Totally! It's the editing, and why you chose this guy, how you film it and what you show, or what you don't show. It's not only subjectivity, it's storytelling. Not many people ask me about this, they take it for granted that it's the real Shaheen. But I'm not lying, I'm not saying things that aren't true, but I am telling a story, a fictional story out of what I filmed. I took scenes that happened one day and I put them with another story that happened three months later and that's why we had seven months of editing with three editors. So it was a lot of work.

One of the striking aspects of the film are the light and comedic moments offset by a darker and heavier sensibility, which include moments when, for example, Shaheen talks about arranged marriages.

We made 70rough cuts and there was one version we tested and you couldn't believe you were in Afghanistan. People would say: "Oh this is too funny. You don't see Afghanistan, it's just a bunch of crazy guys." I then said: "Let's put in a little more darkness." You then have to strike a balance and to me, if it's not perfect, I'm happy.

Shooting the film in a dangerous and volatile part of the world, was the approach that once you had enough footage you then looked to shaping the film in the edit?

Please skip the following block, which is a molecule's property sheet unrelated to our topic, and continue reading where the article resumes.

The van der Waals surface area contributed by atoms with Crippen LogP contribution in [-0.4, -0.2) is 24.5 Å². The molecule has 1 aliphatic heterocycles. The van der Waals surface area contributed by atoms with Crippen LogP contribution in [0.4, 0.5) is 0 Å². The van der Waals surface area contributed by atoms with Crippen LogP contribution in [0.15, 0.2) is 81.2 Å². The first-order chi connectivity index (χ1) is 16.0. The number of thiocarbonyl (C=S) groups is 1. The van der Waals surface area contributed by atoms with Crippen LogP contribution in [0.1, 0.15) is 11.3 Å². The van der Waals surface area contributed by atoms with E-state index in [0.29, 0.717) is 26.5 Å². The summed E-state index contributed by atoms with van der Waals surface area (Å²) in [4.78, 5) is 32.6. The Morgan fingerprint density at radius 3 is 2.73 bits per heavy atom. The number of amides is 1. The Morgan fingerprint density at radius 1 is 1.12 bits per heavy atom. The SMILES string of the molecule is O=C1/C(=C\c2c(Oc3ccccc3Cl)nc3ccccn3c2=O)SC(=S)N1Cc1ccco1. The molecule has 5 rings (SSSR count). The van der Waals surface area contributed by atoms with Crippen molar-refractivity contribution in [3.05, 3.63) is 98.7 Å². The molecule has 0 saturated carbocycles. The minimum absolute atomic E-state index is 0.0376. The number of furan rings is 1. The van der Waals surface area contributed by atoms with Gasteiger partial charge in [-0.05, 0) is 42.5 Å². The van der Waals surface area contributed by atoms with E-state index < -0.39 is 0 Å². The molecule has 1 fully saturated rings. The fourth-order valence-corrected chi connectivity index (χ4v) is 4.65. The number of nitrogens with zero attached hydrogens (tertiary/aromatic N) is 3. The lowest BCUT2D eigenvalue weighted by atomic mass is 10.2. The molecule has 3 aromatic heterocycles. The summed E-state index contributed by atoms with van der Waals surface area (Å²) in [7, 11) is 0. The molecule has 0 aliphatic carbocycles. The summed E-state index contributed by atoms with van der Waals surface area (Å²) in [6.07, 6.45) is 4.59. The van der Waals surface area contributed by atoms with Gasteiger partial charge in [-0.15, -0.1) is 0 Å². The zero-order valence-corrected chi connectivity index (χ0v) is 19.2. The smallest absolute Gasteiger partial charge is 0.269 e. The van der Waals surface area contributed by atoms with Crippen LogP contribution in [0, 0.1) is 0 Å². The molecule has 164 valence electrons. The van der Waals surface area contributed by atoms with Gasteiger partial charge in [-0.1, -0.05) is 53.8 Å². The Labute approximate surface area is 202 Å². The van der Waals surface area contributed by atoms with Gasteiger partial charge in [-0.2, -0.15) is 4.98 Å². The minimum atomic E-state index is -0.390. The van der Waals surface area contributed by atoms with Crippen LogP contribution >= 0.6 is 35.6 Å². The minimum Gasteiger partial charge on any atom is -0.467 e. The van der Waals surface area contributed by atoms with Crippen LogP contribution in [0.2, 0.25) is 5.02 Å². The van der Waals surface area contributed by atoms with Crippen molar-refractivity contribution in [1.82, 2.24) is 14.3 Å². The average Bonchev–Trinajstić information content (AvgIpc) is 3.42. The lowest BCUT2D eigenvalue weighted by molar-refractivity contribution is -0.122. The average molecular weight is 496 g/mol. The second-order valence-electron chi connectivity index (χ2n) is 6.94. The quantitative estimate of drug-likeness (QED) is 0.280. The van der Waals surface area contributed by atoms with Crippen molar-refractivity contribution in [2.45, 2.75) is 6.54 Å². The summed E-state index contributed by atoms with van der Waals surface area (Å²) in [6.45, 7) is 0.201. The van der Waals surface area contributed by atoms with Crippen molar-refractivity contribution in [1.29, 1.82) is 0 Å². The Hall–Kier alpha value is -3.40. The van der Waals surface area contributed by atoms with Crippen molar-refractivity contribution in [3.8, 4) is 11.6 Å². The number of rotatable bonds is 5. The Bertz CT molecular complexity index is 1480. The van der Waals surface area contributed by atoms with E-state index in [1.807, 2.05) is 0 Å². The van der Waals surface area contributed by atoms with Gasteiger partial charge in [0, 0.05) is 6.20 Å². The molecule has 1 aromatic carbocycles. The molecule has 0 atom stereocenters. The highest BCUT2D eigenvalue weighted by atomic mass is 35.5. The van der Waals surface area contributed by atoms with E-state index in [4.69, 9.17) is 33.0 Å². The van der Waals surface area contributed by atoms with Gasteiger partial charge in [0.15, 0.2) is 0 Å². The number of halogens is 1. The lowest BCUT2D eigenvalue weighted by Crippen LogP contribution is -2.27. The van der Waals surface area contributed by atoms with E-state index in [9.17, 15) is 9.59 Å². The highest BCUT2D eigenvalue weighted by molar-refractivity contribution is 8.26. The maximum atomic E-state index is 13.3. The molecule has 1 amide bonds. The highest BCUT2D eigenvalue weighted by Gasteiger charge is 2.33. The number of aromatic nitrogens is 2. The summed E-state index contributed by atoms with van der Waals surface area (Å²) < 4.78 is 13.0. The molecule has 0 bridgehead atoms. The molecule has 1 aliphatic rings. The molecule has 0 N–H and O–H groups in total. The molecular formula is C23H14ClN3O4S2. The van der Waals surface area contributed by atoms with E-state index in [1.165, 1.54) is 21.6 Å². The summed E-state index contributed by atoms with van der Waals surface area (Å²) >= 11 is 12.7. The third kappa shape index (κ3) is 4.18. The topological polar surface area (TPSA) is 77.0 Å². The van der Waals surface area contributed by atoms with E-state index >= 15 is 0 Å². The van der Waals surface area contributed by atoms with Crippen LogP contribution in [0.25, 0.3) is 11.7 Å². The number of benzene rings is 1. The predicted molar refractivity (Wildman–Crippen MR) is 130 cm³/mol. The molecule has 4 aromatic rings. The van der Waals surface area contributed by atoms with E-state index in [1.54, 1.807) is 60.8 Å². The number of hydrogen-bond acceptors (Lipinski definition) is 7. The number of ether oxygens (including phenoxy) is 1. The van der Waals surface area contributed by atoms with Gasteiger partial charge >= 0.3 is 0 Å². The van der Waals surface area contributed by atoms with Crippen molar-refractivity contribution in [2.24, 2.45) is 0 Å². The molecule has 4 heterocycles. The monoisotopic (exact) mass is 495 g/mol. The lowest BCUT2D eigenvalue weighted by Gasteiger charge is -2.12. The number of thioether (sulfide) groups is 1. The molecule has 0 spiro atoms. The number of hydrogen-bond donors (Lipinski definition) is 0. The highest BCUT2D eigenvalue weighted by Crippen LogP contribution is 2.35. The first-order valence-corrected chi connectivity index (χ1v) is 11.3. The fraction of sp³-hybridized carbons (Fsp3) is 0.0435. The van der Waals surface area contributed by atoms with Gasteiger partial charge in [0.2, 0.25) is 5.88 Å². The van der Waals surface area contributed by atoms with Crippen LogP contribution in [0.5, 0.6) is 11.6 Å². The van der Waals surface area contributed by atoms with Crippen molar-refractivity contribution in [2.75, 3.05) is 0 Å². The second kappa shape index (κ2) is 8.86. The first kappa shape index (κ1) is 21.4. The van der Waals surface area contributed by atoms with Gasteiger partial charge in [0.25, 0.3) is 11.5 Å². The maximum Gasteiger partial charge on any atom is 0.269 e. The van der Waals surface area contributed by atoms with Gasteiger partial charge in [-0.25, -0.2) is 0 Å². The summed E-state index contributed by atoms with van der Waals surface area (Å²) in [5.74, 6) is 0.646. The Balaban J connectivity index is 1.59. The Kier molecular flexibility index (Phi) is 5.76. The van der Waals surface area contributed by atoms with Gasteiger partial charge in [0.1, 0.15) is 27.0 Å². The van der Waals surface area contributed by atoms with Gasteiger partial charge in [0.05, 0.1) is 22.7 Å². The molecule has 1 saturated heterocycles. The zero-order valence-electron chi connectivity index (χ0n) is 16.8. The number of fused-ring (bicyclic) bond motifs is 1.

It's not when you feel you have enough, it's finding a balance between security and artistic concerns. That's it. You have a plan and you have an agenda. There are things you want to do, but it has to be balanced with security concerns. The real story I was going to tell about Shaheen I found in the editing room and in the end, I only kept five days of the shoot. The whole film takes place in Bamyan (Province), nothing in Kabul, although I had weeks and weeks of footage there that I had to take away.

There's a moment when Shaheen asks if you are scared, which sees him verbalise our silent recognition of your boldness and courage to bring this story to the screen.

It's very difficult and it's not like you are walking in the street and there's a bomb. This is not what's difficult. The difficulty is to cope with your fear and to have rules and to follow or to not follow those rules. There are many foreign people that never go out at all in Kabul -- it is forbidden. You have British diplomats who do not even drive their car from the airport to the embassy -- they will take an helicopter that costs £2,000 each way. Then you have foreign people who walk in the street without a scarf -- these girls get kidnapped.

In between these you have Shaheen, who is telling me all the time that I'm too scared, because it's a man's value to be brave and he's a brave guy, there's no question about that. He was in an attack two weeks ago. There was a bomb in a Shia Mosque and he helped to carry out the bodies. So there's no kidding about the fact that he's a brave guy and he has to be because he's been fighting to make his films. But you are in the middle of this and I'm not a brave person at all and I don't think being brave is a very important question. It is, but I'm not brave, I'm very scared and so in the middle of all of this stress it's enough just to manage to not go crazy, or to not drink too much [laughs].

Salim Shaheen and Sonia Kronlund (courtesy of Pyramide Films)